Ukraine’s Zelensky caps frenetic week of diplomacy with plans to appear in person at Japan’s G7 summit

By Simone McCarthy

Hong Kong CNN  —  Volodymyr Zelensky will travel in person to Japan for the Group of Seven (G7) summit, according to an official familiar with the planning, a stark display of confidence and Western solidarity as the Ukraine’s wartime leader tries to keep crucial support from allied nations flowing.

The surprise trip – which would be the Ukrainian president’s first to Asia since Moscow’s invasion of his country last February – comes as Kyiv is preparing a highly anticipated counteroffensive against Russia and building pressure on partner governments for more military aid amid intensifying aerial attacks.

And it also illustrates how Moscow’s onslaught against its neighbor has unleashed repercussions far beyond Europe’s borders in Asia, where Western-allied democracies are increasingly rattled by the growing authoritarian assertiveness of both Russia and China.

The war already tops the agenda of the three-day G7 summit, where leaders from the world’s wealthiest democracies are expected to make a strong statement of unity in support of Ukraine and unveil new measures to choke off Russia’s ability to fund and supply its war.

G7 member countries, Canada, France, Germany, Italy, Japan, the United Kingdom and the United States, include the largest backers of Ukraine’s defense.

Earlier this week, Zelensky completed a whirlwind European tour, where he made a bid to restock Ukraine’s military arsenal during stops in Italy, Germany, France and the United Kingdom.

Zelensky will also attend the Arab League summit in Saudi Arabia on Friday, two Arab diplomats confirmed to CNN.

His expected travel halfway around the world to Japan would give Zelensky another chance to stress his appeal for further military support to leaders of the world’s wealthiest democracies face-to-face.

It would also send a signal of a confident and well-connected Ukraine that contrasts sharply with Russian leader Vladimir Putin, who has become increasingly isolated and cut off in recent months.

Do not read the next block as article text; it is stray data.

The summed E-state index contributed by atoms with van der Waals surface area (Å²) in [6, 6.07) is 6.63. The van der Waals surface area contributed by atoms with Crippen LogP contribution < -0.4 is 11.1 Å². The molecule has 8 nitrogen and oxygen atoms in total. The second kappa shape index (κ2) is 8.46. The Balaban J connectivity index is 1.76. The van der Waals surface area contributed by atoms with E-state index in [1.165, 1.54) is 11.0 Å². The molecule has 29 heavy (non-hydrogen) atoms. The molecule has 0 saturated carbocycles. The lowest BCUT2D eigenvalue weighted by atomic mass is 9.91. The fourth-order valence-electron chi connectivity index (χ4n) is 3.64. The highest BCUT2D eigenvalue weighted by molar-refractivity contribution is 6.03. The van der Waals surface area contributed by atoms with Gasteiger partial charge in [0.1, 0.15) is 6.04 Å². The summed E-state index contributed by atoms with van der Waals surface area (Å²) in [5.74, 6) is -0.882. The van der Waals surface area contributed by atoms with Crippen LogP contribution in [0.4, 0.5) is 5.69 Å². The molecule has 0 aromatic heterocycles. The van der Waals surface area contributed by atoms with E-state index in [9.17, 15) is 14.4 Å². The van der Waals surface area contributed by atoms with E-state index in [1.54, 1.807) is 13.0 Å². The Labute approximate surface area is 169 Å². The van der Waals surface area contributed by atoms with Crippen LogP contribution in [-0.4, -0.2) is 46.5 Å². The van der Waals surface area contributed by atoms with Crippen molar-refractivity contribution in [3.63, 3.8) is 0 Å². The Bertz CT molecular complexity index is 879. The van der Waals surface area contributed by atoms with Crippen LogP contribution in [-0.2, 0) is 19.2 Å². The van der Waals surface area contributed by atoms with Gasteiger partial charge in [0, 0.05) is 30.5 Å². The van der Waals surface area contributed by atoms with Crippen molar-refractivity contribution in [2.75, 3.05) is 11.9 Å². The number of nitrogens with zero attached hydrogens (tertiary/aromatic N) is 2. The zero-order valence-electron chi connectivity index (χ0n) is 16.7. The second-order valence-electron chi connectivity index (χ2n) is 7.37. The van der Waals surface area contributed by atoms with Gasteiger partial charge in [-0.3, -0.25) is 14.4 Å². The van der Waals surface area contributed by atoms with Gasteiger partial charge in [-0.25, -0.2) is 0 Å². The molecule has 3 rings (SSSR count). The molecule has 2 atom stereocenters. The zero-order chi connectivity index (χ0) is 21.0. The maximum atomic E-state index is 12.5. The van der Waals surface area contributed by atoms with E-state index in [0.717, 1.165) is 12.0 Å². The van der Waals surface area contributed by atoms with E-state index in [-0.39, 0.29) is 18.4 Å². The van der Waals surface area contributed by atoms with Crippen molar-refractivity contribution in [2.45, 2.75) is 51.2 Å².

Japan’s Ministry of Foreign Affairs had previously said Zelensky would participate virtually in a Sunday session of the G7, after being invited to the gathering by Japanese Prime Minister Fumio Kishida earlier this year.

Kishida made a surprise visit to Ukraine in March while earlier this month Japan confirmed it is in talks to open a NATO liaison office, the first of its kind in Asia, arguing Russia’s invasion of Ukraine had made the world less stable.

Diplomatic flurry

The week of frenetic diplomacy comes amid deepening urgency at home as Russia’s war consumes Ukraine’s resources and people in an existential fight for survival.

Aerial attacks rained down across Ukraine Thursday, with explosions heard in areas across the country, including the capital, which city officials say Russia has pelted with a series of air strikes of unprecedented power and intensity this month.

But Kyiv’s anti-missile defenses – bolstered by crucial Western weaponry – have had apparent success with the Ukrainian Air Force claiming to have downed 29 out of 30 cruise missiles launched by Russia overnight Thursday.

Zelensky appearance at the summit could add momentum to his appeal for more of that kind of equipment, which Kyiv says it desperately needs to protect its people from Russia’s aerial onslaught, and bolster any counteroffensive.

He welcomed additional pledges of military support at the close of his European tour earlier this week, but renewed demands for the modern fighter jets.

At the top of Ukraine’s list in recent months have been F-16 fighter jets, and Britain earlier this week said it was working with the Netherlands to form an “international coalition” to help Ukraine procure the jets and train pilots to fly them.

The Biden administration recently signaled to European allies that the US would allow them to export the jets to Ukraine, CNN reported Thursday, citing sources familiar with the discussions.

Zelensky’s expected visit to Asia will follow on the heels of one from Ukraine’s first lady Olena Zelenska.

On Tuesday, Zelenska pressed South Korea to provide air defense systems as well as non-lethal military hardware to her country during a meeting in Seoul with President Yoon Suk Yeol.

The outreach to Asia comes as Beijing dispatched its own special envoy to Europe this week to promote conversations around ending the conflict, as China – which is not part of the G7 and maintains close ties with Russia – attempts to play a role in brokering peace.

Zelensky met with envoy Li Hui earlier this week, China’s Foreign Ministry said Thursday. Ukraine’s Foreign Ministry earlier that day had confirmed Li met Foreign Minister Dmytro Kuleba and discussed “ways to stop Russian aggression.”

Ukraine said Kuleba stressed “that Ukraine does not accept any proposals that would involve the loss of its territories or the freezing of the conflict” – a point has been repeatedly affirmed by G7 countries, but that stands in contrast with China’s call for a ceasefire that does not include a proposal for the withdrawal of Russian troops.

CNN’s Kevin Liptak contributed to this report.

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